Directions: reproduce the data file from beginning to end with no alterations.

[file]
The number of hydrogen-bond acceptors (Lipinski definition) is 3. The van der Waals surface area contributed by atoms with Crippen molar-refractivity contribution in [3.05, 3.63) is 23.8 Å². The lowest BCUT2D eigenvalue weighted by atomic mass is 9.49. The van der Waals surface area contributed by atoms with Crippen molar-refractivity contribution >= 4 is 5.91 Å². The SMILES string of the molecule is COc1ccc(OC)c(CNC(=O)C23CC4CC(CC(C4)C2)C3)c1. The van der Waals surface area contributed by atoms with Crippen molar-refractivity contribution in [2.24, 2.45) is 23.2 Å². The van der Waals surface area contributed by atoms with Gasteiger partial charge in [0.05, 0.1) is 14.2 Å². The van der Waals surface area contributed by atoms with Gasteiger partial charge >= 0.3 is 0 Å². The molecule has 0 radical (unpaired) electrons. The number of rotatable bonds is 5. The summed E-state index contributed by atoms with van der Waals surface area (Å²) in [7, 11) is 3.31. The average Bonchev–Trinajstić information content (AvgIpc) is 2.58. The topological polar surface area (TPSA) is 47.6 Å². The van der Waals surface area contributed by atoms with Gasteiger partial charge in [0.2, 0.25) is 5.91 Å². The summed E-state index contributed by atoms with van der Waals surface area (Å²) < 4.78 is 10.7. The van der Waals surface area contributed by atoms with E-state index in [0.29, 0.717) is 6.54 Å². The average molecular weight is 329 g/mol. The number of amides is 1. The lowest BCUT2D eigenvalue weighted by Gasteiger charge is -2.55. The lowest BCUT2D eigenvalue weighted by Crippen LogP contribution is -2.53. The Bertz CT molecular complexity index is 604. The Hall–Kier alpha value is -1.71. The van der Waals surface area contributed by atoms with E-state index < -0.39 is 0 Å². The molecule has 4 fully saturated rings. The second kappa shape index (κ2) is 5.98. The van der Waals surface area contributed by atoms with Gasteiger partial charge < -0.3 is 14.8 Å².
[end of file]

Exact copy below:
The number of hydrogen-bond acceptors (Lipinski definition) is 3. The van der Waals surface area contributed by atoms with Crippen molar-refractivity contribution in [3.05, 3.63) is 23.8 Å². The lowest BCUT2D eigenvalue weighted by atomic mass is 9.49. The van der Waals surface area contributed by atoms with Crippen molar-refractivity contribution >= 4 is 5.91 Å². The SMILES string of the molecule is COc1ccc(OC)c(CNC(=O)C23CC4CC(CC(C4)C2)C3)c1. The van der Waals surface area contributed by atoms with Crippen molar-refractivity contribution in [2.24, 2.45) is 23.2 Å². The van der Waals surface area contributed by atoms with Gasteiger partial charge in [0.05, 0.1) is 14.2 Å². The van der Waals surface area contributed by atoms with Gasteiger partial charge >= 0.3 is 0 Å². The molecule has 0 radical (unpaired) electrons. The number of rotatable bonds is 5. The summed E-state index contributed by atoms with van der Waals surface area (Å²) in [7, 11) is 3.31. The average Bonchev–Trinajstić information content (AvgIpc) is 2.58. The topological polar surface area (TPSA) is 47.6 Å². The van der Waals surface area contributed by atoms with Gasteiger partial charge in [0.2, 0.25) is 5.91 Å². The summed E-state index contributed by atoms with van der Waals surface area (Å²) < 4.78 is 10.7. The van der Waals surface area contributed by atoms with E-state index in [0.29, 0.717) is 6.54 Å². The average molecular weight is 329 g/mol. The number of amides is 1. The lowest BCUT2D eigenvalue weighted by Gasteiger charge is -2.55. The lowest BCUT2D eigenvalue weighted by Crippen LogP contribution is -2.53. The Bertz CT molecular complexity index is 604. The Hall–Kier alpha value is -1.71. The van der Waals surface area contributed by atoms with E-state index < -0.39 is 0 Å². The molecule has 4 fully saturated rings. The second kappa shape index (κ2) is 5.98. The van der Waals surface area contributed by atoms with Gasteiger partial charge < -0.3 is 14.8 Å².